- He said: ‘In theory all taxi travel was to be referred up to senior civil servants and had to be signed for on official chits.’
- They must provide chits to parliamentary officials - and receipts for journeys outside Edinburgh - but it would seem the checks are somewhat lenient.
- An occasional ‘Evenin’ all’ as you sign your Visa chit will help to convince doubtful cashiers of your authenticity.
Late 18th century: Anglo-Indian, from Hindi ciṭṭhī 'note, pass'.
Words that rhyme with chitacquit, admit, backlit, bedsit, befit, bit, Brit, Britt, commit, demit, dit, emit, fit, flit, frit, git, grit, hit, intermit, it, kit, knit, legit, lickety-split, lit, manumit, mishit, mitt, nit, omit, outsit, outwit, permit, pit, Pitt, pretermit, quit, remit, retrofit, sit, skit, slit, snit, spit, split, sprit, squit, submit, transmit, twit, whit, wit, writ, zit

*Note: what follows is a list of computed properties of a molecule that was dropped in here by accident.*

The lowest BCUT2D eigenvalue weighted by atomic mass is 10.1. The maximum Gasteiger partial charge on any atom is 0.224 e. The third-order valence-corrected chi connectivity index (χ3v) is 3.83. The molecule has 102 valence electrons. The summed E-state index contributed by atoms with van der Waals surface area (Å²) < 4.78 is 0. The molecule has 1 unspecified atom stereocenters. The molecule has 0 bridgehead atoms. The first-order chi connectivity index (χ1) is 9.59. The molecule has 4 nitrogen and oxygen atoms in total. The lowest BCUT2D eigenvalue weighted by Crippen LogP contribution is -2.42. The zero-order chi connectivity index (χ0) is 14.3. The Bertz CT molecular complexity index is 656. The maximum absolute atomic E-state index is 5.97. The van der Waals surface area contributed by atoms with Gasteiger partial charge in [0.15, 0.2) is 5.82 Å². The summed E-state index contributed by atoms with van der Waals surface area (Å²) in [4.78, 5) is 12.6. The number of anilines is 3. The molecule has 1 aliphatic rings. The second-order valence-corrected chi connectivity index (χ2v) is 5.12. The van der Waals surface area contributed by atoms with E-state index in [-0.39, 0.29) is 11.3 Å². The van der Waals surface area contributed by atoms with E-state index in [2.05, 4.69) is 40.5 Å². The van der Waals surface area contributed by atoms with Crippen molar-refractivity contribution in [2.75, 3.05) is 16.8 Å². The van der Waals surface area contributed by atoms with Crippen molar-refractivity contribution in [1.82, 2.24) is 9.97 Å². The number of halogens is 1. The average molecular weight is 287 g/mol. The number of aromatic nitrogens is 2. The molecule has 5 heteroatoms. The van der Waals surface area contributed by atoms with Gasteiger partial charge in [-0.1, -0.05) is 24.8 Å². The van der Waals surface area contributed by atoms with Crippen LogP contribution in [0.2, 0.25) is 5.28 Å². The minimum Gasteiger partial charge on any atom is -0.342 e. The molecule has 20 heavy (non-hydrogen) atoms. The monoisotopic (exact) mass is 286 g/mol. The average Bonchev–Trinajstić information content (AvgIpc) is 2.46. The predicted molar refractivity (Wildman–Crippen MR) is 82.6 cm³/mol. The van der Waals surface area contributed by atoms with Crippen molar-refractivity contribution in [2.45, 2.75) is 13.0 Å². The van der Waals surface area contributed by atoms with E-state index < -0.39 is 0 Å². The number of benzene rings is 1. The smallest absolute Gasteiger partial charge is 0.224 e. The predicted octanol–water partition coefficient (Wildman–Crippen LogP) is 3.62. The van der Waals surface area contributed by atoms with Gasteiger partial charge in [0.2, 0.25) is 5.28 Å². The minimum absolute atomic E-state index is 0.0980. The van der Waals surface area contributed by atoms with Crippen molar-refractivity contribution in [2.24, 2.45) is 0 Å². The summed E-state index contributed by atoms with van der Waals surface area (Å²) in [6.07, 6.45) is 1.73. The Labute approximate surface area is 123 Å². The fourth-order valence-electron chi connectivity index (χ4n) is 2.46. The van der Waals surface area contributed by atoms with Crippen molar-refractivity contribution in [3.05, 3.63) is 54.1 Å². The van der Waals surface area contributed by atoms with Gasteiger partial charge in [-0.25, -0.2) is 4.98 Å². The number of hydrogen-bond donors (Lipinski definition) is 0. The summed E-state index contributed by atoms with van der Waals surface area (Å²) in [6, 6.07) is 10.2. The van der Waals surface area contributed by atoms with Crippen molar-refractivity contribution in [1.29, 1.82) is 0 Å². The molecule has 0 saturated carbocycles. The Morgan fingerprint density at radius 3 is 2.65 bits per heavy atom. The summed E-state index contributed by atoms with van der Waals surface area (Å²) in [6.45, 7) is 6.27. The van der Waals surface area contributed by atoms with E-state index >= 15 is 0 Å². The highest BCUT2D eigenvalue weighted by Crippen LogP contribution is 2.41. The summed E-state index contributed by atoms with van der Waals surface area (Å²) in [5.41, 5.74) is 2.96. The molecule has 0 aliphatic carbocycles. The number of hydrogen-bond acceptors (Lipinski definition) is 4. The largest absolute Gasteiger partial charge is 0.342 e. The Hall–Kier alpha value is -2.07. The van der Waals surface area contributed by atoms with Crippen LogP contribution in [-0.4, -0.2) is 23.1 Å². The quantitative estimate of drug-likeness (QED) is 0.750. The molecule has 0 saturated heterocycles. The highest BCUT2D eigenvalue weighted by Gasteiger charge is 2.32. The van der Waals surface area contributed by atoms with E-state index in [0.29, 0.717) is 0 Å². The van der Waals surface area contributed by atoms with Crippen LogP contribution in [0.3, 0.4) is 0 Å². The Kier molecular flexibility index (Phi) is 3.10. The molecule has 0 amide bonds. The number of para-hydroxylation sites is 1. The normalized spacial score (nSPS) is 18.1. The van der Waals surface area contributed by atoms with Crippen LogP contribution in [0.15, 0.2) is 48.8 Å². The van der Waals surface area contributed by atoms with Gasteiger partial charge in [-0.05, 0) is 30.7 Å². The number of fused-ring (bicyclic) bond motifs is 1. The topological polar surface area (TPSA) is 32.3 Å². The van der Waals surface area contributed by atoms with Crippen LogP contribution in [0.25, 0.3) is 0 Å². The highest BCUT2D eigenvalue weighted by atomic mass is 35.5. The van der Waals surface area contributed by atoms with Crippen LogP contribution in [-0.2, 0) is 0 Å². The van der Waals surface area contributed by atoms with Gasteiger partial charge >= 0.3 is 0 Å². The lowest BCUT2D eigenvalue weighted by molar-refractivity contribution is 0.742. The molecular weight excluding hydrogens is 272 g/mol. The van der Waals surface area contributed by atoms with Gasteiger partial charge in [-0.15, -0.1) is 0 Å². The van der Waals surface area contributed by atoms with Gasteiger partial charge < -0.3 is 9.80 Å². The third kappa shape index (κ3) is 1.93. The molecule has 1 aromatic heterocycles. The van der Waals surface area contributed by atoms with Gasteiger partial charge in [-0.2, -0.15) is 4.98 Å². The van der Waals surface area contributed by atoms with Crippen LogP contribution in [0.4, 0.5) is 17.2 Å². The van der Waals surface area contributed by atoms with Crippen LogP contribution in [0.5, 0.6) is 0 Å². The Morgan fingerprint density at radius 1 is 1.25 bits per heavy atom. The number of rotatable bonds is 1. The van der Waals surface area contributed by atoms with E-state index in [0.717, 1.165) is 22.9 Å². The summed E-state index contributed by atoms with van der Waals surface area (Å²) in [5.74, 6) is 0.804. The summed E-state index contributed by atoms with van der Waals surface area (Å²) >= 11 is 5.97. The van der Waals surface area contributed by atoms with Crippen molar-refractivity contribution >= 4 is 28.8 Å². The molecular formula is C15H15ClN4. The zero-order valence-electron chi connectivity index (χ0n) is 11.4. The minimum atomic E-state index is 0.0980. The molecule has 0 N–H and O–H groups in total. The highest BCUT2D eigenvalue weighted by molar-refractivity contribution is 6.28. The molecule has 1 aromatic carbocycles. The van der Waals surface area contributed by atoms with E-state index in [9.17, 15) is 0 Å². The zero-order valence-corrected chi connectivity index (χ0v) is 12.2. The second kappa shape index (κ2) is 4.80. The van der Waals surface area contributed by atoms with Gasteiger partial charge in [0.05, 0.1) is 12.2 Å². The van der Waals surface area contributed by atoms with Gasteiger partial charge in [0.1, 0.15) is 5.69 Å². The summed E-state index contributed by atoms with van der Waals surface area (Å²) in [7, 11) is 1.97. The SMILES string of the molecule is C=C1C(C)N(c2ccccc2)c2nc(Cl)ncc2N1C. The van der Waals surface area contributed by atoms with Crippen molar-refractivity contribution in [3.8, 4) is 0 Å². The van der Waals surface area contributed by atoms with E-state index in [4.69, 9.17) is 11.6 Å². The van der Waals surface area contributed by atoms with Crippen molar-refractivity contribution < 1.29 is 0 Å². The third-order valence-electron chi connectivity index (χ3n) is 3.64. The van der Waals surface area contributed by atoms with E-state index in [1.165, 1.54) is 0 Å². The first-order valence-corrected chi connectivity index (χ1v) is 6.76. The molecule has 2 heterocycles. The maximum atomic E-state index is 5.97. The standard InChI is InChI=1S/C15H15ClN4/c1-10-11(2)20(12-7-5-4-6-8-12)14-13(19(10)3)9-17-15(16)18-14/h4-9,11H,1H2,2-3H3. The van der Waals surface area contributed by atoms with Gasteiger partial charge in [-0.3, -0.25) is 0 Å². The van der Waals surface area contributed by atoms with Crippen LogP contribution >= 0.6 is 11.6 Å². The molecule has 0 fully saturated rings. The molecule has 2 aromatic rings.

- And so we arrive at Exhibit A, this stunning takedown in which some ignorant young chit of a girl tries to take down Mother Teresa and wind up wrestling herself to the mat.
- Still, this little chit of a girl could cause trouble.
- You can fire the lot of us, but you'll find no one here who is the least bit sympathetic to that little chit.
Late Middle English (denoting a whelp, cub, or kitten): perhaps related to dialect chit 'sprout'.
Entry from British & World English dictionary
verb (chits, chitting, chitted)[with object] British
- I moved to Canada a few years ago and I was surprised when I mentioned chitting to people, they had never heard of the practice, even chitting potatoes.
- Seed potatoes can be ‘chitted ‘to hasten the development of the crop.’
- The tubers should be ‘chitted’ before planting them in 12 in pots (one tuber per pot) in late January or early February.
Early 17th century: from dialect chit 'a shoot, sprout'.
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